UCLA students were recently surprised to find a tombstone and flowers next to a dead squirrel located at the stairs between De Neve Dogwood and Evergreen. This heartfelt tribute to a fallen friend stirred the hearts of many Bruins. But one group of students decided that a makeshift memorial wasn’t enough — they had to take squirrel safety into their own hands.
The newly-formed Acorn Care Advocates are determined to make UCLA a place where squirrels can live without fear. Rajesh Kaur, the founder and president of the club, sat down with The Black Sheep to share his thoughts behind it.
“I’ve always been an animal lover,” Rajesh said. “And squirrels are probably my favorite animal. They’re brown, furry, and cute — just like me! So when I saw that deceased squirrel at De Neve, I knew I had to do something. That’s why I started this club.”
According to Rajesh, it was easy to find other like-minded students. “There was a post on the meme page about the funeral, so I left a comment telling others to message me if they wanted to save our squirrels. I realize now that I was basically asking people to contact a stranger on the internet for some vague cause, but it worked!”
Sofia Fernandez, the current vice-president of the club, was one of the first to respond. “I feel so sad when any of God’s creatures die,” she said. “Well, except the ones that taste good. Like chickens, for example. How could I say no to Late Night chicken tenders?”
“But squirrels aren’t meant to be eaten,” Sofia continued, shaking her head. “They’re meant to be adorable little companions that make our long days a little better. And that’s why they need our rescuing.”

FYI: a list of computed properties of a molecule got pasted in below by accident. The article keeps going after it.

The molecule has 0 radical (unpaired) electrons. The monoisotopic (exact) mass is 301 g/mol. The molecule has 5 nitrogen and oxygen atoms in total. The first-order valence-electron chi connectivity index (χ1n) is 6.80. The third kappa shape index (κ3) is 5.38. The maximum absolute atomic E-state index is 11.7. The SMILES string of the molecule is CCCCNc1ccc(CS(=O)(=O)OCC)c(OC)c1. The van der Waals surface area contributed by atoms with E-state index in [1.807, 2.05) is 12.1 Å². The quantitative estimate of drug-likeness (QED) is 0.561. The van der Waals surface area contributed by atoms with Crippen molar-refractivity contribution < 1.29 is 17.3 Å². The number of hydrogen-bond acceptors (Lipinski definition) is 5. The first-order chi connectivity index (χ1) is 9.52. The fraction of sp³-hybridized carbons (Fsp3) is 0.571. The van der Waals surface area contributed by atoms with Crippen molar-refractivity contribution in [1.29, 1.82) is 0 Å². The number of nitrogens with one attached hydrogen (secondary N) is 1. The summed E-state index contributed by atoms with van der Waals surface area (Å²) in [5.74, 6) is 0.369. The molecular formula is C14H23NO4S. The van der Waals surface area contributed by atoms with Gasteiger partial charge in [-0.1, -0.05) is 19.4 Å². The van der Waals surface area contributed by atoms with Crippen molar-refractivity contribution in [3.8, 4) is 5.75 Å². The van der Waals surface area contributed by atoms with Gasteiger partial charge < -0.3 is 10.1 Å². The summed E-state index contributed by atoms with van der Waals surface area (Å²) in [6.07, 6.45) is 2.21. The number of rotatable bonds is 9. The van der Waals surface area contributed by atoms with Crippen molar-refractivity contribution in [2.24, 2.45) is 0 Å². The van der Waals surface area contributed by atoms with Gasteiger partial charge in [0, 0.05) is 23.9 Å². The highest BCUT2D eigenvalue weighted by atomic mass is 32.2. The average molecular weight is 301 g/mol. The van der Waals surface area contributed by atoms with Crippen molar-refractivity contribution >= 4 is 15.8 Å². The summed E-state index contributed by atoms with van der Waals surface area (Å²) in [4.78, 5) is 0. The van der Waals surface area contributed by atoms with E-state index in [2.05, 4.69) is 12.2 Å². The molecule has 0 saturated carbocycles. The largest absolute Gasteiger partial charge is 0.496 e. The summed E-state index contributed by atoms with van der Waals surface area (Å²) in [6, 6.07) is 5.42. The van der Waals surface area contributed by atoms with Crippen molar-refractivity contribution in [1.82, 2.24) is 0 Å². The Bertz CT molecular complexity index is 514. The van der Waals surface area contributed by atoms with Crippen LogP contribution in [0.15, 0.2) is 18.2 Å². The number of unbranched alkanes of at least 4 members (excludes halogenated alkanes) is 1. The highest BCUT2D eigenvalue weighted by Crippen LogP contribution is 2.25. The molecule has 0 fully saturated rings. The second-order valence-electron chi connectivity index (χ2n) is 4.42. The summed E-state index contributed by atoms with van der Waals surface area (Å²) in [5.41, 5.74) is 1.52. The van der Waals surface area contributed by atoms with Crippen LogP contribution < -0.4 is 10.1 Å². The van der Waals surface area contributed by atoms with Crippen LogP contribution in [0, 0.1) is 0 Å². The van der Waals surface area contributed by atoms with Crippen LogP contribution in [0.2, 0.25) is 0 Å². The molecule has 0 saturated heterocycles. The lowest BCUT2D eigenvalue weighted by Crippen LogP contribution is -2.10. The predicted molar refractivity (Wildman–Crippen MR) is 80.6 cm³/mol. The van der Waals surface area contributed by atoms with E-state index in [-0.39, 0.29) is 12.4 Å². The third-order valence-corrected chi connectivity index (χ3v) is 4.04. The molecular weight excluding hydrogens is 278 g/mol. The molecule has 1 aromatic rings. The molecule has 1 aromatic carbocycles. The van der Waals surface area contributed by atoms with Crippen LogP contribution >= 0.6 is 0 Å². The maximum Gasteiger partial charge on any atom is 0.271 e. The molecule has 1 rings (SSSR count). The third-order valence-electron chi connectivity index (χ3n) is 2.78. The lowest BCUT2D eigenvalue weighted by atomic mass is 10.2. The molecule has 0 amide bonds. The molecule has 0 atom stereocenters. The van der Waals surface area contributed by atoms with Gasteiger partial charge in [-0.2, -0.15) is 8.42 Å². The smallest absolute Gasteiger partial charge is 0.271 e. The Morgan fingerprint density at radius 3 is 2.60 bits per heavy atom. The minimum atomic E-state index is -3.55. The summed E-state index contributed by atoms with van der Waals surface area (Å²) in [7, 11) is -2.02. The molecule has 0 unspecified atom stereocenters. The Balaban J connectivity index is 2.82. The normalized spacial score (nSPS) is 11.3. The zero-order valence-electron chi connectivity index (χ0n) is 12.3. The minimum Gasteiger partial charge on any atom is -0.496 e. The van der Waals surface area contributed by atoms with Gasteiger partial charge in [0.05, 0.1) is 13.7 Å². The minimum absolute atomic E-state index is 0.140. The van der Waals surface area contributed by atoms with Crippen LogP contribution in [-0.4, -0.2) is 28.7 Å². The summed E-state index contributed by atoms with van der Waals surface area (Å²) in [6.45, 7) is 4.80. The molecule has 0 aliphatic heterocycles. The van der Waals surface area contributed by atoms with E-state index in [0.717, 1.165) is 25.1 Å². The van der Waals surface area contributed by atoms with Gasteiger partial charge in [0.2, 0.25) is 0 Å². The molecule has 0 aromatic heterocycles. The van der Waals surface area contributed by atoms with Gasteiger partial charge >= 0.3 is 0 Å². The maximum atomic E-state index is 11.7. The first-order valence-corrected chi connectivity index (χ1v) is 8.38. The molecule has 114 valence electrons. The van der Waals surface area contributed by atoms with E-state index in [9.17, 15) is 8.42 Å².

Other members of the Acorn Care Advocates were equally enthusiastic. “It’s just good to be a part of something,” Monica Trent, the treasurer of the club, admitted. “I honestly love it when our GroupMe gets flooded with messages. Normally, the only messages I get are Bruin Alerts, so this is a nice change.”
“I gave myself the role of detective,” said Chet Ebenezer. “Rajesh and Sofia asked me to just be a normal member, but I knew we needed to find out the truth. Did our squirrel die of natural causes? Or was it foul play? Did another squirrel want him out of the picture? Who knows. I mean, I’ll know. Soon enough. Because I’m the detective.”
While the members of the group have embraced their cause, other students are less convinced. “Their slogan is ‘Squirrel Lives Matter’,” said Darryl Dickson, shaking his head. “You don’t even have to be black to see why that’s offensive.”
“I’m so annoyed at the name they chose,” explained Geraldine Low, a member of the Association of Chinese Americans. “They call themselves the ACA on the flyers they hand out. They can’t steal our acronym, we were here first! We have our own t-shirts and everything!”
“I just think there are bigger problems at our school,” admitted an exasperated Johnny Nash. “Like the Hedrick Hall elevators that keep breaking down. I would kill ten squirrels myself just to have those fixed!”
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